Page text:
No, really. (Don’t) check it out. Basically an extraordinarily bland film with a scene you keep thinking about, and not in the way intended.

Fury

Profits!

Shia LaBœuf crying. This is the identical performance of Mr. Matthew McConaughey in Reign of Fire. This presages a future where Mr. LeBœuf could be redeemed. Three years ago, this would concern me. But I hate Danny McBride now.
$2.00
There was a tolerable tank fight scene. It lasted two minutes.
$2.00
Total Profits
$4.00

Losses!

Given my knowledge of WWII soldiering, here’s my problem: it’s not so much that it gets it wrong, via rape, passive soldiers, combat, etc. There are many versions of what happened. The problem is how proud it is of its accuracy, pride which the filmmaker seems to think translates to entertainment value.
$3.00
Then, not unlike Resistance, it finishes with a silly as it is long as it is incomprehensible as it is loud tank battle scene. But we gave Shia a chance to cry!
$3.00
Total Losses
$6.00

-$2.00

The point, which the press kit made desperately clear, was that they learned to drive tanks! Realism has become, as with many performances, a checklist of least resistance for critical success: it was nihilistic. It was based on research. It was about things that matter. You know, like whether or not an actor is sad for getting paid a lot of money.

If a gag can be a joke, a look, a sequence, etc., it follows that there exists its opposite: the ungag. The ungag is realism, is laziness, is CGI, is sending your actors into basic training, is the three act structure. It’s powerpoint, in that you know for certain that you accomplished the presented task. Did I make it real, is there a third act, was that polygon raytrace slightly better rendered in the sequel? The definition of ungag is as easy and the definition of gag was convoluted: the ungag suffers from being only one truth at a time. There is no frission. Cold in July happens, for that it is all it can do.

Cold in July

Profits!

One bright spot. I had a moderate to severe panic attack in the cinema, so for about ten minutes, I thought the film was effective. The same thing happened, oddly, in Episode 2
$2.00
Total Profits
$2.00

Losses!

Here’s a weird one. Set in the 1980s, for seemingly no reason other than kitsch value that people only appreciated in the 2000s (we’re all about the 90s now, baby!), this was an opportunity not to rely on modern technology. Things like cell phones make our lives safer, but movies boringer. Our adventuring and actioning characters are forced to have less signal than me living in a stone house in the downs. So what does this film do? It splits the difference, and gives Mr. Don Johnson an old cell phone. It removes tension and charm simultaneously!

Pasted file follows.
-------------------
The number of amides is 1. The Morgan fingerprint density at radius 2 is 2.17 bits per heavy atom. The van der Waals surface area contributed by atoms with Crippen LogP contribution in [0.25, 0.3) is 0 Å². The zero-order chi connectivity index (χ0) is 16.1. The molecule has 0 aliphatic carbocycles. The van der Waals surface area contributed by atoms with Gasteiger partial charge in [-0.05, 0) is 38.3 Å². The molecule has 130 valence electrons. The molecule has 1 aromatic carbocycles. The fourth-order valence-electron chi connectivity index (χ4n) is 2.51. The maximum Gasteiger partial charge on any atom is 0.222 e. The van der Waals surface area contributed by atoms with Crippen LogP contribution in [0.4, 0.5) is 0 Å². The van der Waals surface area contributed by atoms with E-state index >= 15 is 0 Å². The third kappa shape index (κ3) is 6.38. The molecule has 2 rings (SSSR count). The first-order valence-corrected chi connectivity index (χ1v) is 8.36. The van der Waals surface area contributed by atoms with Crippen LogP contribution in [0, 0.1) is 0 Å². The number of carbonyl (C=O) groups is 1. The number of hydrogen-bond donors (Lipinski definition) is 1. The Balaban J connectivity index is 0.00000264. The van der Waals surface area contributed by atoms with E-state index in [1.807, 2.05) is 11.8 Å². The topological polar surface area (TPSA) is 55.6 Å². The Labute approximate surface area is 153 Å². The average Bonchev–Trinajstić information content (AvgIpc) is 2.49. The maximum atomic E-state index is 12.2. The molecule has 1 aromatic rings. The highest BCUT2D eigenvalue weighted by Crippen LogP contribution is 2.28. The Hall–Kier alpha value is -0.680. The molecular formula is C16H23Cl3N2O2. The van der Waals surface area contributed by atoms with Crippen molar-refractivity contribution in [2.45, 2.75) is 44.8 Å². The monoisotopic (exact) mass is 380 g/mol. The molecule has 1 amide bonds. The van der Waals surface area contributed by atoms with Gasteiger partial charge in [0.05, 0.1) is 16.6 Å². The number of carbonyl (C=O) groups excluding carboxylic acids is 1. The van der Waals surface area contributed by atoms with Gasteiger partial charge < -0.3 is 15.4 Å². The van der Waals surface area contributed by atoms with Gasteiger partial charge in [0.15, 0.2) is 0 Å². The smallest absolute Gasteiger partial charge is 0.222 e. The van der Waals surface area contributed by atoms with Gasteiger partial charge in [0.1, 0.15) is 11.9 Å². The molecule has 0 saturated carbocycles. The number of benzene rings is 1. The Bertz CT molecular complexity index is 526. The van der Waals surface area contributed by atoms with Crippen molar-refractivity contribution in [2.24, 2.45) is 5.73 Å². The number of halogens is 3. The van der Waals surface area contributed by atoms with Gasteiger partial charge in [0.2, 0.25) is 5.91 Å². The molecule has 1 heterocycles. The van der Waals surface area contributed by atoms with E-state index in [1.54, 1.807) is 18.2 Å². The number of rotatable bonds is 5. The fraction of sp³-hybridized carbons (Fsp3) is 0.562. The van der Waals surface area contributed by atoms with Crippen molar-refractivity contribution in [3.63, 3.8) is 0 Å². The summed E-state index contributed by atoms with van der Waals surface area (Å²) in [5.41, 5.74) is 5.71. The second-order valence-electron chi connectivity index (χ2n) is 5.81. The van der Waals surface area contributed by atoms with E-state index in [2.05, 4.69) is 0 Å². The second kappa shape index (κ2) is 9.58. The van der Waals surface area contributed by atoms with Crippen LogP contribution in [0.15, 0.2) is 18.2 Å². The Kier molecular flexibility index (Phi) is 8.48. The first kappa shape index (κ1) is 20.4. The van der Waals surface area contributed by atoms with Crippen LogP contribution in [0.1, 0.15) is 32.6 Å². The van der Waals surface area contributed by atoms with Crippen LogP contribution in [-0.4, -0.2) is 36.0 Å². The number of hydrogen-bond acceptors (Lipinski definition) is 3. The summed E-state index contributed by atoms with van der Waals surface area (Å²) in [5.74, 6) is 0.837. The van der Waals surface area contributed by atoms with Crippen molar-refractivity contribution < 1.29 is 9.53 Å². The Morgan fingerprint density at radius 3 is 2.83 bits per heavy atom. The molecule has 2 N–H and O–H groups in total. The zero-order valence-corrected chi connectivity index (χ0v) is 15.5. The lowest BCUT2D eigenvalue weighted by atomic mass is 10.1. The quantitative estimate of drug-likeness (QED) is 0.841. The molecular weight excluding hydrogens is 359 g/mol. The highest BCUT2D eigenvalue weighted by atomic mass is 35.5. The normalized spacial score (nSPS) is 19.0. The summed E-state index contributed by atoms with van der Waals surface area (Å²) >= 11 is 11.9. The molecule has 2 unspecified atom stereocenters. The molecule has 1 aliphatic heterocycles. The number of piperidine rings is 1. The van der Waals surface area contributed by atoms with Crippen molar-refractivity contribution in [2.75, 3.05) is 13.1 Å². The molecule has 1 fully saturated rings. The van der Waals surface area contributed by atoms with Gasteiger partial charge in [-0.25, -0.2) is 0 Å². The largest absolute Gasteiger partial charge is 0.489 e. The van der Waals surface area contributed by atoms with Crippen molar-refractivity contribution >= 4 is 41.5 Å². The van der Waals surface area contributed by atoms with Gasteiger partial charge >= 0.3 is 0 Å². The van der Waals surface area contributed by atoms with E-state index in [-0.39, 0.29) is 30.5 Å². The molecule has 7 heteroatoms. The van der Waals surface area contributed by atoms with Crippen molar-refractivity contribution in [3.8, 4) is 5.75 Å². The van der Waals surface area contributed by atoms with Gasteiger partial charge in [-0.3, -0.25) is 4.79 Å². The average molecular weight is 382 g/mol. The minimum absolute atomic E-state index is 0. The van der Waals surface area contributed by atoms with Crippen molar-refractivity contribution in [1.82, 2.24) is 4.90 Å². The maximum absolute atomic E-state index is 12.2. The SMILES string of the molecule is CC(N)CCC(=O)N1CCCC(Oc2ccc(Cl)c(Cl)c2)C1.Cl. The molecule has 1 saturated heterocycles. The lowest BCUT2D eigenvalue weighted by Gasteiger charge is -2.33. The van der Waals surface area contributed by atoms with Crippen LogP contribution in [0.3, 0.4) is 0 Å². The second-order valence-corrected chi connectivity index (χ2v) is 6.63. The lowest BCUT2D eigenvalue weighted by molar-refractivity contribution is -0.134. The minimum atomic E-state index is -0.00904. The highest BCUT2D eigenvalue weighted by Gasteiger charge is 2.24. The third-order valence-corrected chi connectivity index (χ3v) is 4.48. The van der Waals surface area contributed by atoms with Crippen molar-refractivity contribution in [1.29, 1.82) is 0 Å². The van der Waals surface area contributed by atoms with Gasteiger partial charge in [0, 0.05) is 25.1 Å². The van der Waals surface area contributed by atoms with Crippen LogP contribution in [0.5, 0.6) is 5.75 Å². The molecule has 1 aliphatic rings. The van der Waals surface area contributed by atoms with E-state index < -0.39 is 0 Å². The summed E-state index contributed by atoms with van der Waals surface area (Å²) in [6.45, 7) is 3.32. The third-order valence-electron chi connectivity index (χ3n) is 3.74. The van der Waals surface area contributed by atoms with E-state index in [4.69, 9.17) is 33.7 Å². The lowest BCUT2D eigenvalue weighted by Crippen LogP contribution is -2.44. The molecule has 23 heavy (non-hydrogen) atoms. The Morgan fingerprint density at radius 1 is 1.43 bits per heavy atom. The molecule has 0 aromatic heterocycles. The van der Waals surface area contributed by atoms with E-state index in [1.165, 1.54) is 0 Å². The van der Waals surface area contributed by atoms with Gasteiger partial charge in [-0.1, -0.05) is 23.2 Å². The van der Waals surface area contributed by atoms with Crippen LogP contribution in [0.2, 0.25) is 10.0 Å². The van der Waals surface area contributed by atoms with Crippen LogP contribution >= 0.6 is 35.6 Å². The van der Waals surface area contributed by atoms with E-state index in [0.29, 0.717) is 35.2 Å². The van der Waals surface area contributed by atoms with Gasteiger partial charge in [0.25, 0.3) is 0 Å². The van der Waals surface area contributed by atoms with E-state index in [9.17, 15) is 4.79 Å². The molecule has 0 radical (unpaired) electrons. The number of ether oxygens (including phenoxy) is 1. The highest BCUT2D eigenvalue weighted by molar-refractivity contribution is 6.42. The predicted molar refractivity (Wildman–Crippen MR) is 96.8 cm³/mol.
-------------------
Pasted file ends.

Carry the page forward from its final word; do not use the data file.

$2.00
Speaking of retrosity (sounds like ‘atrocity’), are we still really doing films about snuff films? At this point the legend feels like Fox News – no one watches it, except to demonstrate about how against it you are.
$3.00
I’m pretty sure I’m reading my notes right. They faked some guy’s death to get another guy to reveal himself. Here’s the problem. The another guy? He was in prison. You could either 1) find him there, or 2) have him dramatically break out and not even show it. Such a terrible, terrible film.
$7.00
Total Losses
$12.00

-$10.00

At last in closing (and speaking of needing an editor), what I admire so much about wit is the sweat and self-loathing and willingness to endure on the part of those who engage in it. There is no checklist here, only guesswork. You might make some money (no one knows what makes a hit: bad and good, the box office inundates the lazy and overwrought alike), and get to do it again. And that’s nice.

But when it comes to the work, you are on your own. The trouble with wit isn’t just that it’s hard. It’s that it’s good. We like it, and that’s the problem. Consider two nearly identical films, with oddly similar titles. Foxcatcher, arguably, when I make the argument that is, is the worst of the year: a damned slog, dull and stretched out, with as much insight as an impulse to take a selfie. Nightcrawler, besides being more socially relevant, suffers from and for its wit. It could never be feted, having committed the sin of being merely entertaining. Hmm, accomplishing perfectly what the form demands. Remind me to chastise my doctor for being merely lifesaving.